• Yes, I think we are often binatarians in practice, aren’t we? God the Father is the one who has all of the power and knowledge and impressive stuff, while Jesus is the one with mercy, meekness, and nonviolence and stuff like that. Probably a bit of a caricature, but not by much… I think often we tend to read “Jesus” through our categories of what “God” is like, rather than looking at Jesus and saying, “this is what God is like!”

      I agree with what you say about the phrase “glorify God.” So often it seems like people are trying to prove that they think highly enough of God to be orthodox (as in the song above, perhaps). Maybe God is less interested in us ratcheting up our language of exaltation about him than he is in allowing what we know and have experienced of Jesus to recalibrate and reorient our conceptions of what greatness is and where it is found.

      September 15, 2011
      • I think you nail it with this last line: “Maybe God is less interested in us ratcheting up our language of exaltation about him than he is in allowing what we know and have experienced of Jesus to recalibrate and reorient our conceptions of what greatness is and where it is found.”

        I think part of my resistance to “glorify God” language is it only further distances us from God. And perhaps unintentionally, we don’t think such a God could ever connect with us lowly humans. Whereas connecting the phrase to Jesus breaks down this unwanted barrier, leading to the transformation you suggest.

        September 15, 2011
  2. I guess it might depend on the context. If we were to sing this song “Pax Romana” in response to a military victory over our foes is one thing. But what if I’m Maximilian Kolbe and I sing this in Auschwitz as I die in place of another so that he might live to return to his wife and children.

    September 16, 2011
    • Yes, good point, Paul. As always, context influences (determines?) meaning.

      I think the line “And if our God is for us, then what could stand against,” for example, would have taken on a very poignant and cruciform meaning in the story of Kolbe.

      September 16, 2011
  3. Loved that story. I love how God’s power turns up in such unexpected times and places such as in the hospital room of a dying person…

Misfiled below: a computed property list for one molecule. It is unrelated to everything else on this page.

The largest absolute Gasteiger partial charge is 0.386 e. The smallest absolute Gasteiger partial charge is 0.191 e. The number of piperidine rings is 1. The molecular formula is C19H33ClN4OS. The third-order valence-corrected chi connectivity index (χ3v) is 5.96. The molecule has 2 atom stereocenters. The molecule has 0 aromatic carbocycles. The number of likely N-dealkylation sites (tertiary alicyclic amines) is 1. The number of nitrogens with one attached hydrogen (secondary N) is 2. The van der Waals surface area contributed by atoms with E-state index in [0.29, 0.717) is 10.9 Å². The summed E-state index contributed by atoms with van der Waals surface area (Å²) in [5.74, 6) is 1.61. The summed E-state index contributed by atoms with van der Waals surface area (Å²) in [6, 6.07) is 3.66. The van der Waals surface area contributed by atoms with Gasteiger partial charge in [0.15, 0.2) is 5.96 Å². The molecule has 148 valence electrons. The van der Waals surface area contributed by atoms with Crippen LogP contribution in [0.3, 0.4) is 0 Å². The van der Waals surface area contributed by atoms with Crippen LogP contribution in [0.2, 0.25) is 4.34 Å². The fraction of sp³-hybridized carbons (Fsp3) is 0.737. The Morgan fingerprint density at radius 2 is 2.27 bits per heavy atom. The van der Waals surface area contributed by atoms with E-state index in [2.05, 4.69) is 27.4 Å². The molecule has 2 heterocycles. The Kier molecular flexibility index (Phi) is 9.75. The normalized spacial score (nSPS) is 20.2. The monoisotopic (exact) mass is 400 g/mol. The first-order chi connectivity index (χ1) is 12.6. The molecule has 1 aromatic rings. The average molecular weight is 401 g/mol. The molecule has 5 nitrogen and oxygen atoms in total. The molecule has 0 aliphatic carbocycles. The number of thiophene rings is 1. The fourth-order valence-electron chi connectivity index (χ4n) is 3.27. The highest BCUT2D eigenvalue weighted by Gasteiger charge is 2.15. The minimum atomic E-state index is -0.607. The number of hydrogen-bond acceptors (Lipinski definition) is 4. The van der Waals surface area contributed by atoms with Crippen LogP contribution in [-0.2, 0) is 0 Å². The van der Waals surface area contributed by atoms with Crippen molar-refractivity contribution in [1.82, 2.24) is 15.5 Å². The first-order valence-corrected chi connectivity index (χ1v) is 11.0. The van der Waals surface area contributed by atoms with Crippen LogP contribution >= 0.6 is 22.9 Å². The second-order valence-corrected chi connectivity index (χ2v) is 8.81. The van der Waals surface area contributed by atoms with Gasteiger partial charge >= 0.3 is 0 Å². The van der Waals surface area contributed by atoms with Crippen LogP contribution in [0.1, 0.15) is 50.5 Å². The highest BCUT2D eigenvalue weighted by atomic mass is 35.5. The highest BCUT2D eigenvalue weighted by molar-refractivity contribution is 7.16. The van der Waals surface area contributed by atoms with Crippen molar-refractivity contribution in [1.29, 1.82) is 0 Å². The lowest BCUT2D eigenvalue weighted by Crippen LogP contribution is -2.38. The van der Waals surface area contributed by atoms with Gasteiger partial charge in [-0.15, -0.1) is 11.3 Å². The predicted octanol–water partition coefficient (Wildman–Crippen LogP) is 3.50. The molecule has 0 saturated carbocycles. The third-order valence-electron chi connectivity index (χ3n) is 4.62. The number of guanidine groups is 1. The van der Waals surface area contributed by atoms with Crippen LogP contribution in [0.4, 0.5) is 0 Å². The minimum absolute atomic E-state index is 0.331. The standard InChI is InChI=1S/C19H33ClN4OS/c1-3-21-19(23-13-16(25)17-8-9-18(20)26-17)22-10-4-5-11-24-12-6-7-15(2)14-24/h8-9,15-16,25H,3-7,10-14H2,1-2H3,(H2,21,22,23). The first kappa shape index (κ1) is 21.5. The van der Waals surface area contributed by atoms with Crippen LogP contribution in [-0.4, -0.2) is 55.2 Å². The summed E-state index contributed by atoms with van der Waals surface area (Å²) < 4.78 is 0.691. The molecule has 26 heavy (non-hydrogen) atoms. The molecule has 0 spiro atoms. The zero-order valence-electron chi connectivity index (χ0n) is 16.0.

September 16, 2011
  4. Brian C. #

    How preposterous that an apprenticing carpenter, from Galilee no less, would claim to be Messiah, the royal Son of God. It doesn’t seem to make sense that God can be both holy and humble, until the part about his resurrection. And all the while Jesus does not want to draw attention to his status. Was he even interested in it the title? I think he was more concerned about people and their relationship with God. He chose the weak over the strong, the foolish over the wise. He is found among the least of us. Yet power, status, and wealth are so pleasant to be around:)

    My dad is still stronger than me. It’s that old man strength. When do I get old man strength?

    September 16, 2011
    • I don’t know, Brian… Let me know when you find out :).

      (How true, that we so often prefer and are drawn to the very things that Jesus rejected or seemed to deem unimportant.)

      September 17, 2011
  5. Rita #

    It seems to me that that hospital chaplain is right where he should be… in the midst of where people are real, where little else matters, where people are reduced to our common denominator, regardless of what we’ve said or done all of our lives. I especially like… ” It doesn’t matter if it is Christians, Buddhists, atheists, satanists, whatever… Jesus always shows up with the weak and the dying”. Wow.

    September 20, 2011
  6. Guess I found your online self 😉

    September 26, 2011

Leave a Reply

Fill in your details below or click an icon to log in:

WordPress.com Logo

You are commenting using your WordPress.com account. Log Out /  Change )

Google+ photo

You are commenting using your Google+ account. Log Out /  Change )

Twitter picture

You are commenting using your Twitter account. Log Out /  Change )

Facebook photo

You are commenting using your Facebook account. Log Out /  Change )

Connecting to %s

%d bloggers like this: